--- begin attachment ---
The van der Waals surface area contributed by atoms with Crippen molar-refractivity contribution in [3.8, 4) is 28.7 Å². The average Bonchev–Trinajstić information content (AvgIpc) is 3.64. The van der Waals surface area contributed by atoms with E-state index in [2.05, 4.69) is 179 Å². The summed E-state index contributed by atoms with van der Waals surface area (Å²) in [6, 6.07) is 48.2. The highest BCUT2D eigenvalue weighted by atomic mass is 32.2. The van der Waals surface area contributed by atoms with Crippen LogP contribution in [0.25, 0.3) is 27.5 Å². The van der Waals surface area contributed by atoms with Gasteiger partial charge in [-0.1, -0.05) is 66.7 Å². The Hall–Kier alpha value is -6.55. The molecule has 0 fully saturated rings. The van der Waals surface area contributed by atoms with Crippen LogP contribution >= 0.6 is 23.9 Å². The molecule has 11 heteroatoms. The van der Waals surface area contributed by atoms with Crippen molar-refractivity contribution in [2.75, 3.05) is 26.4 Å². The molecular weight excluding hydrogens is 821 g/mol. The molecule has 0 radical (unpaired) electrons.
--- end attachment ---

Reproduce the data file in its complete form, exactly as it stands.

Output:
The van der Waals surface area contributed by atoms with Crippen molar-refractivity contribution in [3.8, 4) is 28.7 Å². The average Bonchev–Trinajstić information content (AvgIpc) is 3.64. The van der Waals surface area contributed by atoms with E-state index in [2.05, 4.69) is 179 Å². The summed E-state index contributed by atoms with van der Waals surface area (Å²) in [6, 6.07) is 48.2. The highest BCUT2D eigenvalue weighted by atomic mass is 32.2. The van der Waals surface area contributed by atoms with Crippen LogP contribution in [0.25, 0.3) is 27.5 Å². The van der Waals surface area contributed by atoms with Gasteiger partial charge in [-0.1, -0.05) is 66.7 Å². The Hall–Kier alpha value is -6.55. The molecule has 0 fully saturated rings. The van der Waals surface area contributed by atoms with Crippen LogP contribution >= 0.6 is 23.9 Å². The molecule has 11 heteroatoms. The van der Waals surface area contributed by atoms with Crippen molar-refractivity contribution in [2.75, 3.05) is 26.4 Å². The molecular weight excluding hydrogens is 821 g/mol. The molecule has 0 radical (unpaired) electrons.